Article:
It should be a blast.


  1. The second half of this post is half written but, to be honest, I want to go to bed more than I want to implement more derivatives, so I’m splitting the post.↩︎

  2. aka JAX can map out how the pieces of the function go together and it can then use that map to make its weird transformations↩︎

  3. But mostly because although I’m going to have to implement the Cholesky and triangular solves later on down the line, I’m writing this in order and I don’t wanna.↩︎

  4. The JAX docs don’t use decorators for their bindings but I use decorators because I like decorators.↩︎

  5. Something something duck type. They’re arrays with numbers in them that work in numpy and scipy. Get off my arse.↩︎

  6. This is mostly for JIT, so it’s not necessary today, but to be very honest it’s the only easy thing to do here and I’m not above giving myself a participation trophy.↩︎

  7. This is a … fringe problem in JAX-land, so it makes sense that there is a less than beautiful solution to the problem. I think this would be less of a design problem in Stan, where it’s possible to make the number of unknowns in the autodiff tree depend on int arrays is a complex way.↩︎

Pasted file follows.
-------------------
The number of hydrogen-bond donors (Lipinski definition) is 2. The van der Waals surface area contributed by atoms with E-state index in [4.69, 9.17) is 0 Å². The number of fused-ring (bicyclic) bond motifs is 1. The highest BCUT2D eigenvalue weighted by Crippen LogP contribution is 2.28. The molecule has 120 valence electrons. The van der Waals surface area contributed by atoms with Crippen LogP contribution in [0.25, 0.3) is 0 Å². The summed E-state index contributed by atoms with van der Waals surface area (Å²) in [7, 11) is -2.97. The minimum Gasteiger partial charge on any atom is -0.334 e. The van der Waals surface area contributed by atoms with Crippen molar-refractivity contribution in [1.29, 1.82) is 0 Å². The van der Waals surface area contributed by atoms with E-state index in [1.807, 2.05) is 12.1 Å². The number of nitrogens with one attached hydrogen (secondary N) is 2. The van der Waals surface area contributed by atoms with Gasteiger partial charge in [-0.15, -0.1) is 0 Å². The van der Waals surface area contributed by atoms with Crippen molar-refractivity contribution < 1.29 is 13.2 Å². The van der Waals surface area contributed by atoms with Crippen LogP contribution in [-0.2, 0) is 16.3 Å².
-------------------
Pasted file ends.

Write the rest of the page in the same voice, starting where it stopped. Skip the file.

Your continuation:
8. Well, me. I’m who knows. I’m still treating this like scratch code in a notepad. Although we are moving towards the point where I’m going to have to set everything out properly. Maybe that’s the next post?↩︎

  9. Full disclosure: first time out I forgot to multiply by two. This is why we test.↩︎



BibTeX citation:
  author = {Dan Simpson},
  editor = {},
  title = {Sparse {Matrices} 5: {I} Bind You {Nancy}},
  date = {2022-05-20},
  url = {},
  langid = {en}
For attribution, please cite this work as:
Dan Simpson. 2022. “Sparse Matrices 5: I Bind You Nancy.” May 20, 2022.